Govt Launches Environmental Pollution Project

Dr. Kwaku Afriyie (2nd right) making a remark at the launch

GOVERNMENT has signed on to the Africa Environmental Health and Pollution Management Programme (AEHPMP) with the view to combat the adverse effects of electronic waste (e-waste) among other environmental challenges in the country.

The project is primarily aimed at reducing the environmental health risks emanating from chemicals, including mercury and other harmful liquids as well as e-waste by strengthening institutional partnerships and building capacities in pollution management.

Ghana becomes the fifth country on the continent currently involved in the project after Kenya, Senegal, Tanzania and Zambia.

Speaking at the launch of the project in Accra, the Minister for Environment, Science, Technology and Innovation (MESTI), Dr. Kwaku Afriyie said that “the application of chemicals including mercury and other harmful liquids in our mining operations, especially small scale mining sites, and the subsequent disposal of the harmful effluents, call for urgent but comprehensive management of the waste.”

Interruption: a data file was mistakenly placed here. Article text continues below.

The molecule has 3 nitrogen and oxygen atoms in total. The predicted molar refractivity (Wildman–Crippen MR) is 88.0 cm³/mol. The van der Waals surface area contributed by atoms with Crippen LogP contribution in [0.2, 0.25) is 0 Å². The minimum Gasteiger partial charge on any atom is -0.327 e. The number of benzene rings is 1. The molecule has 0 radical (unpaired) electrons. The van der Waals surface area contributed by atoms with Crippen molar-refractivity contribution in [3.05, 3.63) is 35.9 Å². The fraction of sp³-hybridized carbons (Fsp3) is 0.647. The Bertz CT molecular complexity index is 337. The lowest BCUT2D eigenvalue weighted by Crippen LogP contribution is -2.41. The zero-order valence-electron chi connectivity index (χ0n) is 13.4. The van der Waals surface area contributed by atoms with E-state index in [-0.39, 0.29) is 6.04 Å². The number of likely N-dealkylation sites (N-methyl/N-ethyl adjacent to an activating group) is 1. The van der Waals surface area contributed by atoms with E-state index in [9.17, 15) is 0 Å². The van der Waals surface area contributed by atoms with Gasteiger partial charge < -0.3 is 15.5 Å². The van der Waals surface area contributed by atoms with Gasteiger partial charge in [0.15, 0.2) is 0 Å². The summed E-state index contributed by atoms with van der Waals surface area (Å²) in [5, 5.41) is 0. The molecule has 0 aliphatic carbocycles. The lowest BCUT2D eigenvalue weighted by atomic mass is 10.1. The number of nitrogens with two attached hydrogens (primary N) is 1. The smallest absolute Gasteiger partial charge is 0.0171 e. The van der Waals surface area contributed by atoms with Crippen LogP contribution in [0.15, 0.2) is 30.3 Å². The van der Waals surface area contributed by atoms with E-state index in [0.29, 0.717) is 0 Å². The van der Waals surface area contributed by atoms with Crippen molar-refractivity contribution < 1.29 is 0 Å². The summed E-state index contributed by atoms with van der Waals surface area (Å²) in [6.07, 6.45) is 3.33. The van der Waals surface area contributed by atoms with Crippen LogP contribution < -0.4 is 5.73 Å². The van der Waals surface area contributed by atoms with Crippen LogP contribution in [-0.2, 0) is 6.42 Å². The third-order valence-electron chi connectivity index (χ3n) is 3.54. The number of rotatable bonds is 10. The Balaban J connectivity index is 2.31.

“The other focus of the project is to ensure the environmentally sound management of electronic waste. This is because e-waste management is another significant environmental challenge that is gaining prominence in the national discourse,” he stated.

According to the minister, while Ghana has overtaken South Africa to emerge as the top gold producing country on the continent, Artisanal and Small-Scale Gold Mining (ASGM) is estimated to be responsible for over 700 tons per year of mercury emissions to the atmosphere and an additional 800 tons per year of mercury released to land and water, making it the largest man-made or anthropogenic source of mercury.

“The use of mercury in the AGSM is legal in Ghana. However, the improper handling and disposal of mercury has resulted in some documented cases of mercury intoxication among miners and non-miners in ASGM communities – a situation which if not checked, could lead to high mercury-related problems in such communities,” the minister pointed out.

“The inhalation of mercury can produce harmful effects on the nervous, digestive and immune systems as well as the lungs and kidneys,” the minister, who is a medical doctor, added.

The project is therefore expected to contribute to improving artisanal practices of small-scale miners, improving competitiveness through increased adoption of new mining technologies, and enhance land and water management practices through safer and environmentally sound techniques.

The Executive Director of the Environmental Protection Agency (EPA), Henry Kwabena Kokofu, said that the launch of the project is “timely” as “from all indications, the project gives us hope” to further increase efforts in managing the use of mercury in ASGM and e-waste in Ghana.

By Nii Adjei Mensahfio